The deaths led to a scramble in carcass disposal, forcing the dumping of carcasses in landfills. This is contrary to the regular disposal methods of converting carcasses into pet food and fertilizer. Kansas is still experiencing high temperatures and experts predict more cattle deaths this summer.
In preparation for the carcasses, landfill workers flattened them using loading equipment and steel wheels. The cattle were flattened to about eight inches and mixed with other garbage. The process took well over three weeks, an indication of the huge amount of cattle that had to be disposed of.
Officials temporarily allowed companies to dispose of their carcasses in the Seward County Landfill in Liberal, Kansas. However, fears of foul smells have sparked concerns. The director of the landfill said that they are now considering other options due to fears of smell and if there are more deaths.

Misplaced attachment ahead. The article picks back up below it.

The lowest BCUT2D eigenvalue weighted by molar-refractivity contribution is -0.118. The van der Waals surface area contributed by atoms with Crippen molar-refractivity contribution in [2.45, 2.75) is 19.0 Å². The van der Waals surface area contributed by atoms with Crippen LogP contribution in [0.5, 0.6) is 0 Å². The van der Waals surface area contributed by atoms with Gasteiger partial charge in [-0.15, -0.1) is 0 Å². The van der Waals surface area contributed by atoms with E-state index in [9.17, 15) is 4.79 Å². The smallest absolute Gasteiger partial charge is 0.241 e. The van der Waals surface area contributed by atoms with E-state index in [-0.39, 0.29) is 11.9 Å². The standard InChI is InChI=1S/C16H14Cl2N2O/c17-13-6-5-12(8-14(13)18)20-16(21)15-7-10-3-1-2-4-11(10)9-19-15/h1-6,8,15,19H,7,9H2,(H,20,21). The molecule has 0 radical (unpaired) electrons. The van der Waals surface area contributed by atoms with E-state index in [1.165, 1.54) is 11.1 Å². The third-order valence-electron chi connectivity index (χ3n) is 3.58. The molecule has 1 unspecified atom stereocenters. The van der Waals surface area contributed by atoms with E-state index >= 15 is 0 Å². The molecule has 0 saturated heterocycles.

According to Kansas trash disposal guidelines, carcasses should be covered with up to 15.4cm of dirt each day. However, this requirement was suspended to deal with the huge number of carcasses. Ignoring this requirement now puts the landfill at risk of a bad smell when decomposition starts.
“After you run them over they’ll go flat, but they’re gonna sponge back up,” said Seward County Landfill Director Brock Theiner. “You get a mass of ’em and you get on it, and it’s like running a piece of equipment on top of a water bed. It moves.”
At least 2,117 cattle died after humidity levels spiked with temperatures reaching 100 degrees Fahrenheit in southwestern Kansas on June 11, according to state records. The heat came at a time when some cattle had shed their coat, making it difficult to regulate their internal temperatures.
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